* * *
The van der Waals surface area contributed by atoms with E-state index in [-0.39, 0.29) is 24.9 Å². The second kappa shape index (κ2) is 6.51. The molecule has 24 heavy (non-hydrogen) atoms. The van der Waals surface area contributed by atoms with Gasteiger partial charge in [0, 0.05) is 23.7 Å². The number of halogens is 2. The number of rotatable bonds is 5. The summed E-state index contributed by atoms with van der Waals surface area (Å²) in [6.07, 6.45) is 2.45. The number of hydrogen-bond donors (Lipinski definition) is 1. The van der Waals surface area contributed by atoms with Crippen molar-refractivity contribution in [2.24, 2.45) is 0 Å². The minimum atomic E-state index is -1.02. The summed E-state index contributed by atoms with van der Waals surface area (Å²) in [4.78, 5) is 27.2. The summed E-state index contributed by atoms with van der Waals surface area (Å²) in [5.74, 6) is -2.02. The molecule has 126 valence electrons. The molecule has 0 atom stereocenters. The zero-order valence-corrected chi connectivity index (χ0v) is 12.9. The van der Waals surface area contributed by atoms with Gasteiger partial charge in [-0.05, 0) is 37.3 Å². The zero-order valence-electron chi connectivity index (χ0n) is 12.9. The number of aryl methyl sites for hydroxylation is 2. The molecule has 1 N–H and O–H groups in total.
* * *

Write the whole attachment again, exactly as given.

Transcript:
The van der Waals surface area contributed by atoms with E-state index in [-0.39, 0.29) is 24.9 Å². The second kappa shape index (κ2) is 6.51. The molecule has 24 heavy (non-hydrogen) atoms. The van der Waals surface area contributed by atoms with Gasteiger partial charge in [0, 0.05) is 23.7 Å². The number of halogens is 2. The number of rotatable bonds is 5. The summed E-state index contributed by atoms with van der Waals surface area (Å²) in [6.07, 6.45) is 2.45. The number of hydrogen-bond donors (Lipinski definition) is 1. The van der Waals surface area contributed by atoms with Crippen molar-refractivity contribution in [2.24, 2.45) is 0 Å². The minimum atomic E-state index is -1.02. The summed E-state index contributed by atoms with van der Waals surface area (Å²) in [4.78, 5) is 27.2. The summed E-state index contributed by atoms with van der Waals surface area (Å²) in [5.74, 6) is -2.02. The molecule has 126 valence electrons. The molecule has 0 atom stereocenters. The zero-order valence-corrected chi connectivity index (χ0v) is 12.9. The van der Waals surface area contributed by atoms with Gasteiger partial charge in [-0.05, 0) is 37.3 Å². The zero-order valence-electron chi connectivity index (χ0n) is 12.9. The number of aryl methyl sites for hydroxylation is 2. The molecule has 1 N–H and O–H groups in total.